(School should be the place where you learn what to do, how to do it, and why to do it - Just my opinion)
Why would you lie to pupils? That is the Law, at least in the UK (for teachers in lesson planning also). If they catch you lying, they never believe anything you say again.
Where are pupils supposed to get a credit card to buy images? In Scotland, suggesting their parents would buy photos to put in homework would be 'an unusual way to hand in your notice', and in the school I taught in, at least half of the parents wouldn't have had credit cards anyway.
What academic credit would a child get for buying images: "I have relatively well-off parents"
Of course, we told them about CC, but now with GLOW, assuming it has grown so that plenty of new, more suitable images are there, it's moot.

Nooo!
Probably you have misunderstood me (sorry, my english is not so good to explain me correctly)
I would not lie to pupils, it is exactly the contrary.
What I mean is that we cannot tell them that it is okay for school and not okay for the real life.
If it is not okay for the real life it is not okay for school too.
We cannot apply "2 weights and 2 measures" (too much people do this in real life, and guess why?)
What pupils learn at school conditions them for all the rest of the life.
If at school they learn to behave in one way, they will behave in the same way in the real life.


And nobody should oblige pupils to use photos taken by others for their school work.
1) they can draw, and this will develop their skill and creativity
2) they can make their photos by themselves, or with the help of an adult, as today almost everybody has a little camera of a phone with camera. And this will develop their skills and creativity too, teaching them that if they want something the best way is to do it themselves till they stay in the legality.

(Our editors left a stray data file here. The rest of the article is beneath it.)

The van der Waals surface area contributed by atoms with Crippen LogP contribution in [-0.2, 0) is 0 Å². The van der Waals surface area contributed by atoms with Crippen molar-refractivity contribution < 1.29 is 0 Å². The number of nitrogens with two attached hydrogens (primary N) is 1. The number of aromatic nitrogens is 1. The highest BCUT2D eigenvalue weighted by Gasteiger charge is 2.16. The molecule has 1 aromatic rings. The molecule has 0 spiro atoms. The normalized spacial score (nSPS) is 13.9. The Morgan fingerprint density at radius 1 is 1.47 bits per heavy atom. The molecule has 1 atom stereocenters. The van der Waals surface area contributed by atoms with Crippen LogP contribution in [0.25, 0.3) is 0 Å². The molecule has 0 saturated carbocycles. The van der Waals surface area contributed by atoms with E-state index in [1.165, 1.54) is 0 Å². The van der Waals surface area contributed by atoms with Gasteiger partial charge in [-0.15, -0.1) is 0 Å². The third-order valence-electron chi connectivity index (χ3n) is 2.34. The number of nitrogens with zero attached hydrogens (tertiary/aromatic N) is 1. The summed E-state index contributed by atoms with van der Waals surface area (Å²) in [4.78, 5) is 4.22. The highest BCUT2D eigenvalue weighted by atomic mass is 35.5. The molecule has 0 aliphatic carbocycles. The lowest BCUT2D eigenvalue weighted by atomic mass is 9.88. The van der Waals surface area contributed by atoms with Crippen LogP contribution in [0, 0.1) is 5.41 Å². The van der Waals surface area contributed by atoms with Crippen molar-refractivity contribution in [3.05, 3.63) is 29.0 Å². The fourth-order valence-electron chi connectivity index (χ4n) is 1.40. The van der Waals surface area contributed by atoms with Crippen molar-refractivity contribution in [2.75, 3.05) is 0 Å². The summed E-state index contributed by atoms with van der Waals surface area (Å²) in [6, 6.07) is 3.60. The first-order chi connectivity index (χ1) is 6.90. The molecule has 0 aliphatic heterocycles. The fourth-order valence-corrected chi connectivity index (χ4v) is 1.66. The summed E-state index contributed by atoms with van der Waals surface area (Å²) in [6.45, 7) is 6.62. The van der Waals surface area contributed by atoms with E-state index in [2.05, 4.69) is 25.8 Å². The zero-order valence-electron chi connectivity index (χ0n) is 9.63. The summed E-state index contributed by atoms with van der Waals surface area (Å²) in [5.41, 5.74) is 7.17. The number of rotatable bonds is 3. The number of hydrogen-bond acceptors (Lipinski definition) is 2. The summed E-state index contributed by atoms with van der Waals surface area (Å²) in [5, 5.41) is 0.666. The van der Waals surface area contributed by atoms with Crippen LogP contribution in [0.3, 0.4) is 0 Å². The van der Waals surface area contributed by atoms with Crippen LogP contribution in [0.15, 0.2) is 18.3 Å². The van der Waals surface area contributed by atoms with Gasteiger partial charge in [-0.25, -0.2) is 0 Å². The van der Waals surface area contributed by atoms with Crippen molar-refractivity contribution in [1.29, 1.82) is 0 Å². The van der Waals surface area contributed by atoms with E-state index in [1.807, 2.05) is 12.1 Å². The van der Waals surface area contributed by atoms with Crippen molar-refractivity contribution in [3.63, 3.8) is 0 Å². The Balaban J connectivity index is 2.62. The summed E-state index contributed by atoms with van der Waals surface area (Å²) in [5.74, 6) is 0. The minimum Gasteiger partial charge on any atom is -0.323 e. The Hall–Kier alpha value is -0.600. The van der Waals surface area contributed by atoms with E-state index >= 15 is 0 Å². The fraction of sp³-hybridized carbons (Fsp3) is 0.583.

The law in the UK is that it is OK to use films strictly for educational use, i.e. pupils for preparing homework, and teachers in preparing classwork (but not if writing a textbook, presumably). I accept it may not be so in other countries, I have no idea.
1. In my subject, ability to draw was not assessible, which was just as well as I can't draw. In any case, they would need to source reference photos, unless their subject was available locally. As a teacher, you have to be very careful what the objectives/outcomes of your own subject exercises are, and not to tread on the toes of other departments, e.g. Art and Design.
2. Education, in secondary and tertiary contexts, often takes pupils out of their local experience. It would be impossible to take a photo of e.g. the Amazon Rainforest, an erupting Volcano or an Indri if you live in Scotland.



Tryingmybest

  • Stand up for what is right
« Reply #29 on: June 13, 2013, 12:56 »
0
Sad to read. I like the site and their fair pay. I got a payout a few months ago. Sales are growing slowly.  Hoping they can hang in there and fix what the Google gods broke.

GL contributors check your site mail, there is a new message waiting. I don't want to post the whole thing here, figure that is up to the staff at GL to do if they want. But in short, here is some of it:

In January 2013, Google announced their new image search functionality. This new format has significantly hindered our traffic and sales.

As a fair trade contributor site, it is very important to us to maintain the current contributors commission rate of 52%, so we will have to make adjustments in other areas. Effective June 1, 2013 we will be executing the following changes:

1. Suspending the seller referral earnings program
2. Significantly reducing our review team and staff
3. Postponing new contributor admittance


They term it a "temporary downsizing". I know a lot of people have tried to get behind GL, especially during the istock D-Day debacle, but it seems one change in Google has impacted dramatically.

I hope they can come out of it ok.